I was terribly disappointed with my order of walnut shrimp, usually one of my favorite Chinese restaurant dishes. Overcooked, the prawns were basted with honey, but they didn’t have the cream sauce that usually comes with this dish. The result was a flavor that was more confectionery than subtle.
Kung pao chicken had freshly sauteed chicken, peanuts and coarsely chopped zucchini, but most of the other ingredients came from a can, including peas and carrots, baby corn and water chestnuts. It was finished with dried red chilies, but except for the heat that come from an occasional chile seed, the dish had no real flavor.
Hong Kong lo mein was a house combination of the standard-issue noodle dish, featuring bits of shrimp, chicken and beef with a few vegetables. It needed seasoning.
A vegetable dish from the “healthy delicious choice” menu offered a choice of any four veggies with one of five sauces. We requested green beans, eggplant, tofu and bok choy with black bean sauce. But the kitchen was out of eggplant, so we settled for black mushrooms. And the bok choy was mysteriously replaced by broccoli when it was served.
We really hadn’t wanted broccoli, but were pleased that neither that green veggie nor the beans were overcooked. On the other hand, the tofu and especially the mushrooms were chewy.
The steamed white rice that came with our orders was fine. But we passed up our leftovers and went home.
I returned solo for an all-you-can-eat buffet lunch — just $7.75 for adults — to try a bit of everything.
It was a cold day, so I warmed up by first sampling both soups, egg flower and hot-and-sour. The former was completely forgettable, a thin potage with bulk peas, carrots, mushrooms and egg drops, but with no depth of flavor. I preferred the mildly spicy hot-and-sour soup, made with fresh carrots and celery, along with tofu and black fungi.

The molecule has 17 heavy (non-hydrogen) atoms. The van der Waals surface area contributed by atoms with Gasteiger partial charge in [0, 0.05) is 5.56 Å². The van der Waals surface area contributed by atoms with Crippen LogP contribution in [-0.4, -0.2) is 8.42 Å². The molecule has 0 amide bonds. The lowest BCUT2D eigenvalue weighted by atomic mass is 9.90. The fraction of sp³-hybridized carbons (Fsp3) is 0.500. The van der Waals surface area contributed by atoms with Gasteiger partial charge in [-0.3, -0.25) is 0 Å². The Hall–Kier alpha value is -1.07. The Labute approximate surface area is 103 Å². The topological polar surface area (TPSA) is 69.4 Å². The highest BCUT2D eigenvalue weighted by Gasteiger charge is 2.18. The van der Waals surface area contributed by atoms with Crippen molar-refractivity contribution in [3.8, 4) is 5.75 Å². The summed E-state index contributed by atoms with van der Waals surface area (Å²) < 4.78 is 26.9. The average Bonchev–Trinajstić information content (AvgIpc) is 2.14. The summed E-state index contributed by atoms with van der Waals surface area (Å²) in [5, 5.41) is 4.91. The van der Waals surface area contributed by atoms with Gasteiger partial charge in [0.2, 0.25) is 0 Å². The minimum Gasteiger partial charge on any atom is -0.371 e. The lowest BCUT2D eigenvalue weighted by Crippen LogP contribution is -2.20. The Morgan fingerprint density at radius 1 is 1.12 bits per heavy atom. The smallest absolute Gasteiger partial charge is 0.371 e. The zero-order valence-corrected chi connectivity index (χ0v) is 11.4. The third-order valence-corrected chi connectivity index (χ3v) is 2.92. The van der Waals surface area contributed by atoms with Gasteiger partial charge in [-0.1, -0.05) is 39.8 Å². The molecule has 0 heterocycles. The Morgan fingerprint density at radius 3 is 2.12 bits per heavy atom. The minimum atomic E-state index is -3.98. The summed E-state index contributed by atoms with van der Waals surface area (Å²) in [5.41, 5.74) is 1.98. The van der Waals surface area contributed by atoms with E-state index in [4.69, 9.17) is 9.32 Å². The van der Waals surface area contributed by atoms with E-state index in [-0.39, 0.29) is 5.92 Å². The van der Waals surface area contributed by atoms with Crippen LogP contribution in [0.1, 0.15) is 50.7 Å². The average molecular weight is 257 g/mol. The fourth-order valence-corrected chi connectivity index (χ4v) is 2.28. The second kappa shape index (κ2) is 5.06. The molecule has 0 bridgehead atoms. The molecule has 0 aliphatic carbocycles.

I merely glanced at several of the buffet items — cucumber salad, green salad (with iceberg lettuce), dinner rolls, crab puffs, egg rolls and two gravies. I tried the coarsely chopped slaw and found it unremarkable.
It was far better than tiny maki sushi rolls, made with cooked pork rather than seafood: The meat was paired with cucumber in vinegar rice and wrapped in nori seaweed, then served with soy sauce that already had wasabi mustard added.
Nothing on the buffet was more objectionable than tempura vegetables. Carrot, zucchini and mushroom were heavily battered and deep fried, but they were not properly drained and as a result were very greasy. Small cakes that I thought were crab cakes had a very thick and crusty batter; I learned later they were egg foo yung. One bite was enough.
The buffet offered four chicken dishes and three of them were battered and deep-fried — orange chicken, sweet-and-sour chicken and sesame (or Morfar) chicken. Not of them exactly burst with flavor. Batter and deep-frying make foods taste alike. I much preferred a fourth chicken dish, chunks of poultry sauteed with onions in brown gravy.
Probably my favorite buffet offering was beef with mixed vegetables. Although the beef was thinly sliced and generally tender, some bites were more gristly than others. But I liked the saute of green peppers, sliced carrots and zucchini, onions and water chestnuts in a brown ginger sauce. And it was even better with pork-fried rice.
— Reporter: janderson@ bendbulletin.com